Not every applicant for a disability-based waiver of the U.S. citizenship (naturalization) exam is successful in receiving this waiver. It may happen that, after the applicant has had a doctor fill out Form N-648, submitted the form, then gone to the interview at an office of U.S. Citizenship and Immigration Services (USCIS), the officer conducting the interview rejects the waiver request.
This doesn’t mean that the person is ineligible for citizenship, just that he or she will have to pass the English and civics exams in order to become a citizen.
First, while the interview is still going on, the officer will give the applicant an opportunity to take the citizenship exam in English. The officer will give the applicant this “opportunity” by asking the interpreter to stop interpreting. Then the officer will address the applicant directly in English.
At this point, an applicant whose disability is not too severe may be able to respond to all of the officer's questions and actually end up passing the entire citizenship exam, or may just pass parts of the exam. The officer is unlikely to ask the most difficult exam questions, but should choose ones better suited to a person with disabilities. Or, the applicant may not understand any English at all and may simply reply in his or her native language that she understands nothing the officer is saying.
If the applicant passes the entire exam, even though he or she had asked for a medical waiver, that is mostly good news. The immigration officer is not supposed to automatically conclude that the applicant or the doctor committed fraud by completing and submitting Form N-648. Instead, the officer should ask the applicant why she submitted Form N-648 and find out more about the applicant's relationship with the doctor.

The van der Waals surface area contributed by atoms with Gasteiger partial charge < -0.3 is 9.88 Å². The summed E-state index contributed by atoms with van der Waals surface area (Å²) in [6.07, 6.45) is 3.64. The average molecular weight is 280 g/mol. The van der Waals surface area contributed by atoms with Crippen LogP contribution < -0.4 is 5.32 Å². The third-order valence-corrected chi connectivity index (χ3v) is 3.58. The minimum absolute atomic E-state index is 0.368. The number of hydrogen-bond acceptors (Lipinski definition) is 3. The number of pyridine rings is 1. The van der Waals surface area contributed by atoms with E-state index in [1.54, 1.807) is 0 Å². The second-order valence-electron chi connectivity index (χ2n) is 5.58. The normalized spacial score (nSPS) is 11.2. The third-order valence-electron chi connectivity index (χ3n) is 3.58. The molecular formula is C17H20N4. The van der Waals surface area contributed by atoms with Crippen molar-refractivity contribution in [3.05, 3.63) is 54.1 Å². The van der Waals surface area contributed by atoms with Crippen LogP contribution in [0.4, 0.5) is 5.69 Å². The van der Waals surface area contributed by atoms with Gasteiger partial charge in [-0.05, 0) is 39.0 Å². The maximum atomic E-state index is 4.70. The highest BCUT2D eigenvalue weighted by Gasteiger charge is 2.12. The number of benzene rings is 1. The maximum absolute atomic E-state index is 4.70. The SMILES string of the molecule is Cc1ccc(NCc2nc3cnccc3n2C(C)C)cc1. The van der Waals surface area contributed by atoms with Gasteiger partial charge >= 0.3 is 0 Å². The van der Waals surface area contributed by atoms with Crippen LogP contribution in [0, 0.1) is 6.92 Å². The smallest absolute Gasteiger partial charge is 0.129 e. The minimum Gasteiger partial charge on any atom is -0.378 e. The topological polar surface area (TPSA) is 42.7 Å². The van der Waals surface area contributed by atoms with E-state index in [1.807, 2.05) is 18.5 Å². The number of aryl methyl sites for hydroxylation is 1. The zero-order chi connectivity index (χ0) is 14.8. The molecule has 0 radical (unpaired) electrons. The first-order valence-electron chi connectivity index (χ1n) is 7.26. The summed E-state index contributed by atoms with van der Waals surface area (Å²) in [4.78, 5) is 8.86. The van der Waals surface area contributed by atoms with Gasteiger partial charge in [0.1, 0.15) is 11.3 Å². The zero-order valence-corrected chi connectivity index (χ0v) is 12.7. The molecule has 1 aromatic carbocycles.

The immigration officer wants to make sure that the applicant did not, for instance, hear from friends that there was a doctor who would see people once for a fee of $500 and then complete the N-648 so that they would not have to study for the citizenship exam. If such information comes out, USCIS could deny the naturalization application based on the applicant not having “good moral character” (i.e. not being a “moral” person). Also, if such information comes out after USCIS has already granted the application for naturalization, USCIS might take away the applicant's U.S. citizenship for having lied in the application.
If the applicant is unable to answer any of the officer’s questions at the first interview, or passes only part of the citizenship exam, the USCIS officer will schedule a second interview. The officer will also give the applicant a “results sheet,” showing the outcome of the interview, and a Form N-14, explaining what the problems were with the N-648.
Then, at the second interview, the applicant can submit a new N-648 that addresses the problems that the officer identified at the first interview. If the N-648 is rejected again at the second interview, and the applicant again is unable to answer any questions or does not pass all remaining parts of the citizenship exam, the officer will deny the application for naturalization.
After a denial, the applicant can always appeal or apply for naturalization a second time. However, in both cases, a new fee would be required and the assistance of an attorney would be advisable.